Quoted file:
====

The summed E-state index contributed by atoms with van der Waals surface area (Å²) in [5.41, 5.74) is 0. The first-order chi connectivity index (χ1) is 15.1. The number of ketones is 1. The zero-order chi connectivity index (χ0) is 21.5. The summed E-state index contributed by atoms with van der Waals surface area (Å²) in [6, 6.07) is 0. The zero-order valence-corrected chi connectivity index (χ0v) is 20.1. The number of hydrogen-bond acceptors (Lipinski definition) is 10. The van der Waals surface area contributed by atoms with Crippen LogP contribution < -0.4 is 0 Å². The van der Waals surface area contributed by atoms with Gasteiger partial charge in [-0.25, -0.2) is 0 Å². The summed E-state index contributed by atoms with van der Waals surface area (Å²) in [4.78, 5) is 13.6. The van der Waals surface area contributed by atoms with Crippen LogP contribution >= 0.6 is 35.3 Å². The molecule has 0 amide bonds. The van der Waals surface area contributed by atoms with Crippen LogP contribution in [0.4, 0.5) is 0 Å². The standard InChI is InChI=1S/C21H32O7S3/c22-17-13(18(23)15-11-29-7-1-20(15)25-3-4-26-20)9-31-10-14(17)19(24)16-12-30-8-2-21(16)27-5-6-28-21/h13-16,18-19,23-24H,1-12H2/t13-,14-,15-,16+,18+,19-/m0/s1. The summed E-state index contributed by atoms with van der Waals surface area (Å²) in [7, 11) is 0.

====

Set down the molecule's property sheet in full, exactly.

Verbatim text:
The summed E-state index contributed by atoms with van der Waals surface area (Å²) in [5.41, 5.74) is 0. The first-order chi connectivity index (χ1) is 15.1. The number of ketones is 1. The zero-order chi connectivity index (χ0) is 21.5. The summed E-state index contributed by atoms with van der Waals surface area (Å²) in [6, 6.07) is 0. The zero-order valence-corrected chi connectivity index (χ0v) is 20.1. The number of hydrogen-bond acceptors (Lipinski definition) is 10. The van der Waals surface area contributed by atoms with Crippen LogP contribution < -0.4 is 0 Å². The van der Waals surface area contributed by atoms with Gasteiger partial charge in [-0.25, -0.2) is 0 Å². The summed E-state index contributed by atoms with van der Waals surface area (Å²) in [4.78, 5) is 13.6. The van der Waals surface area contributed by atoms with Crippen LogP contribution >= 0.6 is 35.3 Å². The molecule has 0 amide bonds. The van der Waals surface area contributed by atoms with Crippen LogP contribution in [0.4, 0.5) is 0 Å². The standard InChI is InChI=1S/C21H32O7S3/c22-17-13(18(23)15-11-29-7-1-20(15)25-3-4-26-20)9-31-10-14(17)19(24)16-12-30-8-2-21(16)27-5-6-28-21/h13-16,18-19,23-24H,1-12H2/t13-,14-,15-,16+,18+,19-/m0/s1. The summed E-state index contributed by atoms with van der Waals surface area (Å²) in [7, 11) is 0.